Over the last few months scientists have been gradually cottoning on to how much the spread of Covid-19 is driven by a few “superspreading” events. A new study reveals a dramatic example of this principle. The researchers established that a business conference held at a hotel in Boston, in early February, was responsible for 20,000 cases in the local area! Almost satirically, it was a biotech conference.
Like most people I had the vague notion that, to stop the spread of this virus, more and better testing is important but what really matters is getting a vaccine. Actually - and it’s obvious once pointed out - a widespread, cheap, quick test would be just as effective as a vaccine.
That’s not to say I’m not praying for a vaccine, and trial results from leading contenders will be arriving soon. This is a really useful expectation setter. Something I hadn’t realised: once someone has had a shot they will still be vulnerable to the virus. The vaccine will require two shots, weeks apart. Immunisation takes time. Even after the second shot, some time will be required for it to reach protective levels. This is going to present one hell of a logistical and communication challenge for governments.
An informative and closely argued forecast for when a mass-produced vaccine is likely to arrive, from the excellent Salone Dattani. Her best guess is Feb’21.
The media magnate Sumner Redstone has passed away, aged 97. In his later years he used an iPad to communicate in his recorded voice. It had three options.
She’s at the fridge again. (Don’t miss this magnificence)
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In you’re into US politics I recommend a podcast from Real Clear Politics, called Takeaway. RCP is that rare thing, a right-of-centre US politics site that is sane and sensible. The Takeaway’s commentators, although clearly not Trump fans, provide some ideological diversity to my US info feed, making observations that my left/liberal podcasts often miss. For instance, while these guys gave broadly positive reviews of the Democratic convention they noted that Biden and his surrogates did not condemn the rioting in US cities and that this omission may leave them exposed. In other pods - this pod on sound design is really interesting on the music for Seinfeld, which, it turns out, was as innovative as the rest of the show. Finally I recommend this edition of BBC R3’s This Classical Life, in which young musicians talk through some of their favourite music (classical and non-classical). I could recommend almost any edition of this series and in fact I might just recommend one every week.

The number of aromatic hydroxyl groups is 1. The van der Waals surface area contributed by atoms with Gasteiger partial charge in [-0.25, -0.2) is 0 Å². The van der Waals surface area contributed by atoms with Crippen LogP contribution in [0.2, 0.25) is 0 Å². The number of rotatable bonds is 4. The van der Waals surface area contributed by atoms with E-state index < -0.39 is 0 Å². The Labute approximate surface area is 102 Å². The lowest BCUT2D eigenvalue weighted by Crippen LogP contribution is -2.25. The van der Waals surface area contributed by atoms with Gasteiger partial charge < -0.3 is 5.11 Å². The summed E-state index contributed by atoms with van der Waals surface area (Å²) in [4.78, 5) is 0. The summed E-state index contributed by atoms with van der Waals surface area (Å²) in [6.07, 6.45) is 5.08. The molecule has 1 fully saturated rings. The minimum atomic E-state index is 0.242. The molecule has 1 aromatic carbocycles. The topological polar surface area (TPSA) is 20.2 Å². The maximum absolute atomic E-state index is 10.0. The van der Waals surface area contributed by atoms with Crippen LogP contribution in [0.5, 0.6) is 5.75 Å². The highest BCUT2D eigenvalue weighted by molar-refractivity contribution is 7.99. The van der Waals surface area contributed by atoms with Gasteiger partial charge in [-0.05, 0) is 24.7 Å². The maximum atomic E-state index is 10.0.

OOH BABY BABY
Until I read this piece I didn’t know that Aretha Franklin and Smokey Robinson were childhood friends. The article is a commentary on this amazing clip of the two of them appearing on the 1970s US TV show Soul Train. There’s something special about watching old friends interact with each other: the deep well of shared humour, the affection that need not speak its name, the way they take comfort from being besides someone who knew them before they acquired the carapace of adulthood. It’s touching to see Aretha - a shy, awkward, lonely soul - settle into herself when Smokey arrives, and that alone would make the clip worth watching. But then they start to sing together, impromptu, and I’ll be darned if it isn’t one of the most beautiful things I’ve ever seen.